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The MARC Record

In 1965, in a meeting sponsored by the Library of Congress and attended by leading experts in library automation, Ritvars Bregzis had discussed the need to create and adapt a standard format and code for processing bibliographic records by computer. As part of his work on the ONULP, he had previously devised such a scheme.

According to Robert Blackburn, “[t]hat was the meeting at which preliminary groundwork was laid for establishing a standard machine-readable format and for what has become the international distribution of bibliographic data in machine form,” or the MARC record (machine-readable cataloging record).

In 1966, the University of Toronto Library and its Cataloging Department was one of the first institutions in North America to participate in the MARC Pilot Project. The first computer, SDS Sigma 7, was installed in 1968. The offline retrospective conversion of the library catalogue, using a key-punch machine, began the same year and was converted six years later into a reactive catalogue database, operated on an IBM 360/50 machine. The first online interaction took place in 1967, via an IBM 2260 terminal, which was equipped with a keyboard for input and a video screen for output. In 1975, UTL cataloguers began to create full MARC records for newly acquired titles.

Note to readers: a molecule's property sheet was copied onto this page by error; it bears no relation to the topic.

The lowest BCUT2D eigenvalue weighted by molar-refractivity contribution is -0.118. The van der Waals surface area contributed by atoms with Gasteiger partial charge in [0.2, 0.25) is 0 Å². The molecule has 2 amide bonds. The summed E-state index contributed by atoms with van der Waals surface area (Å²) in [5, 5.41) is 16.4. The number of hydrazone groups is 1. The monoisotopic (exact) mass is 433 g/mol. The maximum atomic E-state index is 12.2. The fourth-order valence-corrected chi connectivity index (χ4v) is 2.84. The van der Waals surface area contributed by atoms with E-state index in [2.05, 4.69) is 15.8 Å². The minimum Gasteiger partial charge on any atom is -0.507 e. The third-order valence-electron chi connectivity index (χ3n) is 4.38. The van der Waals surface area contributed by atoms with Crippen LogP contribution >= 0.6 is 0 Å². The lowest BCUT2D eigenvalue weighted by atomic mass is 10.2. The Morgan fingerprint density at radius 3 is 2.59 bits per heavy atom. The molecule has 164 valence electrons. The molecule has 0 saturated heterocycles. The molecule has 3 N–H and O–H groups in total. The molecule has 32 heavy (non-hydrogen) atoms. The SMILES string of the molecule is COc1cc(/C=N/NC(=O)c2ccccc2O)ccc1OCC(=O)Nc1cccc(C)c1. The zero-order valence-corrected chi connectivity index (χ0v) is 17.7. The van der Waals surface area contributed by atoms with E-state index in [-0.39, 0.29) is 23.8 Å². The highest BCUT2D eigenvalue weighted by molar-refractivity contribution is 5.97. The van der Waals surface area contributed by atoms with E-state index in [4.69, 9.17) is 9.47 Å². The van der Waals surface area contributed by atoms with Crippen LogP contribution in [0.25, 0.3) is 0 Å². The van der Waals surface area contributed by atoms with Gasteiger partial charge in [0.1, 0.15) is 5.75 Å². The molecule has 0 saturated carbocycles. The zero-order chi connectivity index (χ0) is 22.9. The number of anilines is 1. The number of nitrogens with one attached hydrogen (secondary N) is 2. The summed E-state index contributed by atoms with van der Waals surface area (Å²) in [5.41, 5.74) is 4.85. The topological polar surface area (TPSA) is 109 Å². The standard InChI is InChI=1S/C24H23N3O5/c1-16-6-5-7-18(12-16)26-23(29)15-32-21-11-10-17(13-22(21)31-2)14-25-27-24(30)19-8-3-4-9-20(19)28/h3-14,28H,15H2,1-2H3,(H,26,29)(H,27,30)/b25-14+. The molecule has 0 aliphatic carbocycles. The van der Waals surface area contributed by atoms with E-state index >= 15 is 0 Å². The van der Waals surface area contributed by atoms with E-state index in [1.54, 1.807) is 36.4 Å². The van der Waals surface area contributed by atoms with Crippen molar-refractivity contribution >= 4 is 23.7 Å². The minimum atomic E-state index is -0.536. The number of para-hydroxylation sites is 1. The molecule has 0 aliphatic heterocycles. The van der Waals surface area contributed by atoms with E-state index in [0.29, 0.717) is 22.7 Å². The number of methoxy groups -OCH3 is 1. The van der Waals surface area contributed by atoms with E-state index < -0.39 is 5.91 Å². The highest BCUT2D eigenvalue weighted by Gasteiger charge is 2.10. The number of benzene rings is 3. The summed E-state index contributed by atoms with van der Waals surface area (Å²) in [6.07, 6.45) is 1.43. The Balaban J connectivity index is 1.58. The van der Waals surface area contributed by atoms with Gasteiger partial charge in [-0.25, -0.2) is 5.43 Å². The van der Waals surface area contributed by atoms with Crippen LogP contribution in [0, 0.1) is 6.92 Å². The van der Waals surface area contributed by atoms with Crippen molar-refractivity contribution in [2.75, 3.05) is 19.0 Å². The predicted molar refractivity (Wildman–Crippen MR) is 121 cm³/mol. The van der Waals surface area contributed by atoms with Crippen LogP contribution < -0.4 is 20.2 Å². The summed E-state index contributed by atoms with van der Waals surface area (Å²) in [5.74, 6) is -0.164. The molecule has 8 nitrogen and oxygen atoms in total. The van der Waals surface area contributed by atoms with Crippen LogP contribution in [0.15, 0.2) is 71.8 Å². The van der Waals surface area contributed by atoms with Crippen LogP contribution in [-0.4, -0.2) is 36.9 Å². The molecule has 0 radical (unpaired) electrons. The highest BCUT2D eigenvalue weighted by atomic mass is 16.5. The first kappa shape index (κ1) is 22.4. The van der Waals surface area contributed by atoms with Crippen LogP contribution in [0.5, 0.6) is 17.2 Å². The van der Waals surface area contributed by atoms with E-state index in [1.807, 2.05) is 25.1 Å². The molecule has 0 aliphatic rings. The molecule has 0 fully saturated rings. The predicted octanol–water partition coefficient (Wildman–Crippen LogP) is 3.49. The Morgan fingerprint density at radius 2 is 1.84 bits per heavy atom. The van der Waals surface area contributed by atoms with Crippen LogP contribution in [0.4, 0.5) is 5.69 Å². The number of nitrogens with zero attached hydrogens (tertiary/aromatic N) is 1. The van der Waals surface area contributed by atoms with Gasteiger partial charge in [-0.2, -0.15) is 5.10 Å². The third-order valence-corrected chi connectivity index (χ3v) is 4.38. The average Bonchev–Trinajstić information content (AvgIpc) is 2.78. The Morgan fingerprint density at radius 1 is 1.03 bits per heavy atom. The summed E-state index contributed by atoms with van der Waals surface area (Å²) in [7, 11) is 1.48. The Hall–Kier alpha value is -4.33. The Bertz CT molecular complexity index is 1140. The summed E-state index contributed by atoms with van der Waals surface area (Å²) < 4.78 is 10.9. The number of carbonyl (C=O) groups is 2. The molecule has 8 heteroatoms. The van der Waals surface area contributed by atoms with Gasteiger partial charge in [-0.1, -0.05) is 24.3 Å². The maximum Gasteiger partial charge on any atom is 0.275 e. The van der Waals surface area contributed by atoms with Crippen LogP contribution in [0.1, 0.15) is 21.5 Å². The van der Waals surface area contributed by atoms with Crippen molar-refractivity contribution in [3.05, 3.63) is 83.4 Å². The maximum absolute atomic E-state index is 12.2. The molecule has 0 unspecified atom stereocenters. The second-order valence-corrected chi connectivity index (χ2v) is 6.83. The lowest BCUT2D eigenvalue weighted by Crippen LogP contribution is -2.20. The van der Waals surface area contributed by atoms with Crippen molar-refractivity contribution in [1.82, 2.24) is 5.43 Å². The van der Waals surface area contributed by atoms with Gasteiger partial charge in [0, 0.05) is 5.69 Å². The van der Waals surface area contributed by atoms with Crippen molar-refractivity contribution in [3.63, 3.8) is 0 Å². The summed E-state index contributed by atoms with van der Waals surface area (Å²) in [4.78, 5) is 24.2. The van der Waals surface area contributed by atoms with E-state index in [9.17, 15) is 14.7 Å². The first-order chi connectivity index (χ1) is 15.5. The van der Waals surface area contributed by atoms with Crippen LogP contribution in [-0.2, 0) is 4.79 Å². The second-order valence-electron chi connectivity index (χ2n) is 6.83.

MARC remains the international standard for creating and sharing bibliographic records to the present day, with some iterations and additions to the original schema over the years.

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The MARC Record